Failure group showed lower age, weight and RR decrease from initial RR at hours 1 and 24. In other hand, they had higher PRISM score, HR and RR at 24 h, EPAP at 24 and 48 h, FiO2 at 1, 6, 24 and 48 h, and PCO2 at 6 and 24 h when compared to success group (Table 3).

Table 3 Parameters with significant differences between success and failure groups expressed in mean ± standard deviation (except for age and weight, expressed in median and range)

Multiple regression analysis performed including age, weight, HR, RR, FiO2, ARF type and PRISM score (and EPAP at hours 6, 12, 24 and 48), identified type 1 ARF and higher PRISM score as independently associated variables with NIV failure. Moreover, it identified lower RR decrease (at 1 h and at 6 h) also independently associated with NIV failure (Table 4).

Table 4 Multivariate analysis before non-invasive ventilation initiation, and after 1, 6, 12, 24 and 48 h


To our knowledge, this is the largest prospective study of NIV in paediatric ARF which tries to identify NIV outcome predictors in paediatric population. As it occurs in the vast majority of paediatric studies, the lack of a control group obligates us to evaluate carefully the conclusions obtained. However, this work is based on daily clinical practice even though a NIV protocol has been used.

Our study included a typical, heterogeneous critically ill paediatric population similar to that of the majority of European multidisciplinary PICUs. All patients considered to be candidates to receive NIV according to our inclusion criteria entered the study, without any exception. The posterior exclusion of obstructive sleep apnoea patients was done because it is not an ARF, and its treatment with nocturnal CPAP is well established. We also excluded postextubation cases, as their characteristics are proved to be very different to those of children who had not received CMV. Postextubation ARF in adults has been studied separately from other NIV indications [11, 12].

Previous studies have shown success rates for the use of NIV in paediatric patients to be between 57 and 92% [2022, 2931, 34]. Our results are comparable to those reporting a high success rate (over 84%). The improved results of Fortenberry et al [22] and Padman et al [30] in comparison to ours could be related to a higher patients’ age. Our sample had a low median age: 10.3(0.6–169.7), compared to other series which included older children [2022, 29, 30, 34]. Median age in Campion et al [32] and Larrar et al [31] studies was lower than ours because they only included infants with bronchiolitis.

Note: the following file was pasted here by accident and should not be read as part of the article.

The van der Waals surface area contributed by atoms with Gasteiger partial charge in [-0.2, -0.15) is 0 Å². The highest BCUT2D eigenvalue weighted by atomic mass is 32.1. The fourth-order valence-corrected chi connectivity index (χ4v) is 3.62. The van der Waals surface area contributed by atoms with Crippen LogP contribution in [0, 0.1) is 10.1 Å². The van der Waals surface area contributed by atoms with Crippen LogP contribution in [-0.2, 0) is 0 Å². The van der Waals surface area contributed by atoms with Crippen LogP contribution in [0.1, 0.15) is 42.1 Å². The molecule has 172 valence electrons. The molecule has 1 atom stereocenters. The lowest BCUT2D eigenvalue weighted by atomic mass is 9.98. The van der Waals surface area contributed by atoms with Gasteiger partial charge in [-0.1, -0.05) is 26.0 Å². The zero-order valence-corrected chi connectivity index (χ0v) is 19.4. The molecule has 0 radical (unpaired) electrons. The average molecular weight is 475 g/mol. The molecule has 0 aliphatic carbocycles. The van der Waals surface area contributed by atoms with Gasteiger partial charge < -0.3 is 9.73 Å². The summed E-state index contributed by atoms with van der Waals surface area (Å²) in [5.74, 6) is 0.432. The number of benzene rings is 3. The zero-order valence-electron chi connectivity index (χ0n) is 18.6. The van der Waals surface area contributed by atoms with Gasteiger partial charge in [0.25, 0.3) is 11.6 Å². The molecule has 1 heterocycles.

Neuromuscular disease was the most frequent underlying disease. Because of their lack of strength these children usually achieve a good patient–ventilator synchrony, with a good outcome [29]. Immunodeficiency was also a usual underlying disease, and our good outcome (five successful NIV episodes out of seven) goes in accordance with literature [7].

Status asthmaticus was the most frequent diagnosis, and it is noteworthy that only one of these patients required CMV, in accordance with the case series reported by Akingbola [27] and Carroll [24]. Pneumonia was also quite frequent, with a 22.6% failure rate, higher than 13% reported by Essouri et al [20]. NIV failed in only five out of 33 bronchiolitis, a better outcome than the one reported by Campion and Larrar [34, 35].

Interfaces mostly used were the face masks, as little infants do not cooperate and air leaks through the mouth could occur. This would result in ventilator–child asynchrony and could be a cause of NIV failure. Due to the lack of cooperation, sedative use was quite frequent (64% of the episodes, similar to 56–76% reported by Essouri and Campion) [20, 32].